Essential role for Nix in autophagic maturation of erythroid cells.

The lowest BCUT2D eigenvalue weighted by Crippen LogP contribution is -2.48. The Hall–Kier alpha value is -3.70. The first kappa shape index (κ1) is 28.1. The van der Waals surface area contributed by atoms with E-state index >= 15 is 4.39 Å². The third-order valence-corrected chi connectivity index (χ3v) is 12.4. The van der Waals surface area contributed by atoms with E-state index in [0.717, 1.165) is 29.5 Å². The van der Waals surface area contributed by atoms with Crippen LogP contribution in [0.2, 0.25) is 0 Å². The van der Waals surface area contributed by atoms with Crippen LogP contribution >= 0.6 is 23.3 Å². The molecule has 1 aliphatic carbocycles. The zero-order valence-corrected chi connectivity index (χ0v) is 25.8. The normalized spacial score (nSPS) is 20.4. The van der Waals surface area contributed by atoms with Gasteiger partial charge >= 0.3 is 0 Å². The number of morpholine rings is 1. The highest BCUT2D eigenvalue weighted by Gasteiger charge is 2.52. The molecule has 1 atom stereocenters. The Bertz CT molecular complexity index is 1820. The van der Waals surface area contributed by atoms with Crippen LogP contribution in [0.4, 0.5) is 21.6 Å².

Erythroid cells undergo enucleation and the removal of organelles during terminal differentiation. Although autophagy has been suggested to mediate the elimination of organelles for erythroid maturation, the molecular mechanisms underlying this process remain undefined. Here we report a role for a Bcl-2 family member, Nix (also called Bnip3L), in the regulation of erythroid maturation through mitochondrial autophagy. Nix(-/-) mice developed anaemia with reduced mature erythrocytes and compensatory expansion of erythroid precursors. Erythrocytes in the peripheral blood of Nix(-/-) mice exhibited mitochondrial retention and reduced lifespan in vivo. Although the clearance of ribosomes proceeded normally in the absence of Nix, the entry of mitochondria into autophagosomes for clearance was defective. Deficiency in Nix inhibited the loss of mitochondrial membrane potential (DeltaPsi(m)), and treatment with uncoupling chemicals or a BH3 mimetic induced the loss of DeltaPsi(m) and restored the sequestration of mitochondria into autophagosomes in Nix(-/-) erythroid cells. These results suggest that Nix-dependent loss of DeltaPsi(m) is important for targeting the mitochondria into autophagosomes for clearance during erythroid maturation, and interference with this function impairs erythroid maturation and results in anaemia. Our study may also provide insights into molecular mechanisms underlying mitochondrial quality control involving mitochondrial autophagy.